Financing

Taco Bell wants to be more like McDonald’s

The Mexican fast-food chain’s plans to grow beyond its “cult” status could include permanent fries, more chicken, more ice cream and perhaps energy drinks. And it’s using the burger giant as its inspiration.
Taco Bell growth
Taco Bell believes it has an opportunity to get more customers to order its food more often. / Photograph: Shutterstock.

Taco Bell is the fourth largest chain in the U.S. and is a concept without any real direct competitor, at least on a national scale. “We don’t wake up worrying whether someone is having a sale on Chalupas,” David Gibbs, CEO of parent company Yum Brands, told investors on Tuesday.

That doesn’t mean the Mexican fast-food chain is satisfied. The company believes it has an opportunity to convince more Americans to get food from its restaurants on a more frequent basis, and it has plans to accomplish that.

“Our opportunity for growth is right in front of us,” Taco Bell CEO Mark King said Tuesday. “We have 100 million customers that come to us once a year. If we can get those to come twice and three times and four times, you do the math.”

The idea, King said, is to increase “this cult from cult to culture” and “get our light users to buy more products.”

Without a true direct competitor, Taco Bell eyes the top, McDonald’s. The Chicago-based burger giant has more restaurants, which generate more average unit volumes, giving it more than three times the total system sales. Taco Bell executives use McDonald’s data to guide its goals for generating sales and building new restaurants.

Customers “have way more reasons ... to go to McDonald’s—dayparts, coffee, treats—all these different reasons to go to McDonald’s,” King said.

The company is starting with breakfast. Taco Bell has had breakfast for years but pulled back on it during the pandemic—a decision that helped ease Wendy’s move into the daypart. Taco Bell recently started to market breakfast again, using the comedian Pete Davidson in ads apologizing for its efforts to date.

“We’ve been in and out of breakfast for seven years,” King said. “We have to commit to breakfast. Not only commit to it in product, marketing communications and understanding what consumers want from Taco Bell for breakfast.”

Another opportunity, King said, is lunch. “We actually have a bigger opportunity at lunch than breakfast,” he said.

Taco Bell is testing fries as a permanent part of the menu. King believes fries are an important element for the midday meal consumer. Yet Taco Bell has been taking its Nacho Fries on and off the menu in the years it’s offered them.

“We offer fries half the time,” he said. “People that go to lunch want to have French fries.”

That’s not the only thing Taco Bell is considering. “We think there’s a big opportunity in drinks,” King said. He noted that the company could expand its beverage offerings and specifically mentioned energy drinks as an option.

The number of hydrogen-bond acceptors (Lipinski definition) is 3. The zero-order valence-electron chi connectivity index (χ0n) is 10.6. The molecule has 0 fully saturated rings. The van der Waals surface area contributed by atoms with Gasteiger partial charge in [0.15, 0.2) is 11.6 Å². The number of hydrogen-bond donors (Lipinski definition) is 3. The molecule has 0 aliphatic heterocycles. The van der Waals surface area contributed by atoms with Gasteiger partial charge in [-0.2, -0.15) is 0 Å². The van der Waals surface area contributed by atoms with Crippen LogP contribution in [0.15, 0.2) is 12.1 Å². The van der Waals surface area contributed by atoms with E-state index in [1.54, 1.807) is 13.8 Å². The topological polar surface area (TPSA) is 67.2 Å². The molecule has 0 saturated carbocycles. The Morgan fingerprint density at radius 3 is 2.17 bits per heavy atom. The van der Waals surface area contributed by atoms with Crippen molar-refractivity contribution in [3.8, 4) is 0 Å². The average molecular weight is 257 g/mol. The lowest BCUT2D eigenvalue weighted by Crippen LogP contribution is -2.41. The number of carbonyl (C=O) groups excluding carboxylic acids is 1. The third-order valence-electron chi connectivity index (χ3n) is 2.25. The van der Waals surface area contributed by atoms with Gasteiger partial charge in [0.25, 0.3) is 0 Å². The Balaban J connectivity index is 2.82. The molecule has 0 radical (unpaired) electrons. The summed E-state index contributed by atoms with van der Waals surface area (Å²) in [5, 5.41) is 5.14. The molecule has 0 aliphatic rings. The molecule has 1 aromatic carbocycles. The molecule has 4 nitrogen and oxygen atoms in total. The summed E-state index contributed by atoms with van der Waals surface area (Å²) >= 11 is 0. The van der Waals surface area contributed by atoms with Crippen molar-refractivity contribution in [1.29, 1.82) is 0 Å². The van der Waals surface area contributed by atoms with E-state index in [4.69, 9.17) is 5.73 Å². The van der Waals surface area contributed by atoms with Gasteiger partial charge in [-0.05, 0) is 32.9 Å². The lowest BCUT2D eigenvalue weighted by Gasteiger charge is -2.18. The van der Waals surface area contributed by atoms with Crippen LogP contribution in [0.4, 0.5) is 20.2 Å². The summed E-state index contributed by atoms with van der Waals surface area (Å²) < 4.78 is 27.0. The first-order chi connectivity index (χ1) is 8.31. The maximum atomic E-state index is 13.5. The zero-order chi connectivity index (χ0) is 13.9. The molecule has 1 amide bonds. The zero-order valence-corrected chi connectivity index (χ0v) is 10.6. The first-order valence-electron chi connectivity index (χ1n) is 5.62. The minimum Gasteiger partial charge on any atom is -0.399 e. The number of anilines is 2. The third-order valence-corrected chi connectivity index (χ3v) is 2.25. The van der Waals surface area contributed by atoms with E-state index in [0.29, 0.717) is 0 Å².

The popularity of energy drinks has surged in recent years and is expected to grow at an annualized rate of more than 8% through the end of the decade, according to Acumen Research and the Food Institute. But outside of a few growth concepts like Dutch Bros, they remain relatively spare on restaurant menus. Taco Bell would seem to make as much sense as anyone, given the youth of its customer base.

A stronger beverage business could give the company more business throughout the day, given that many energy drinks are consumed in the afternoon. But so can another item: treats.

“We need ice cream and desserts and things like that all day long,” King said.

There’s another item Taco Bell wants to serve more of.  “A large percentage of our business is in beef,” King said. “And right now, the Gen Z consumer wants chicken.”

Digital sales, particularly those through Taco Bell’s loyalty program, are also an opportunity. The company is on pace to generate more than $3 billion in digital sales. That’s up from “virtually zero” in 2018. The company did this with the addition of kiosks to its restaurants, third-party delivery and its mobile app and loyalty customers.

More to the point, much of the business Taco Bell is getting through digital channels would not come to its restaurants otherwise.

“Full 35% to 40% of Taco Bell’s digital growth through 2022 has been incremental,” Yum CFO Chris Turner told investors.

But there is also new unit growth. Taco Bell also believes it has the capability to add at least another 5,000 units in the U.S., and once again it looks to McDonald’s for inspiration. McDonald’s operates more than 13,000 compared with 7,000 Taco Bell locations. There’s no reason, King said, that Taco Bell couldn’t have just as many.

Members help make our journalism possible. Become a Restaurant Business member today and unlock exclusive benefits, including unlimited access to all of our content. Sign up here.

Multimedia

Exclusive Content

Financing

Reassessing McDonald's tech deals from 2019

The Bottom Line: The fast-food giant’s decision to end its drive-thru AI test with IBM is the latest pullback away from a pair of technology acquisitions it made five years ago.

Operations

Trend or fad? These restaurant currents could go either way

Reality Check: A number of ripples were evident in the business during the first half of the year. The question is, do they have staying power?

Financing

Starbucks' value offer is a bad idea

The Bottom Line: It’s not entirely clear that price is the reason Starbucks is losing traffic. If it isn’t, the company’s new value offer could backfire.

Trending

More from our partners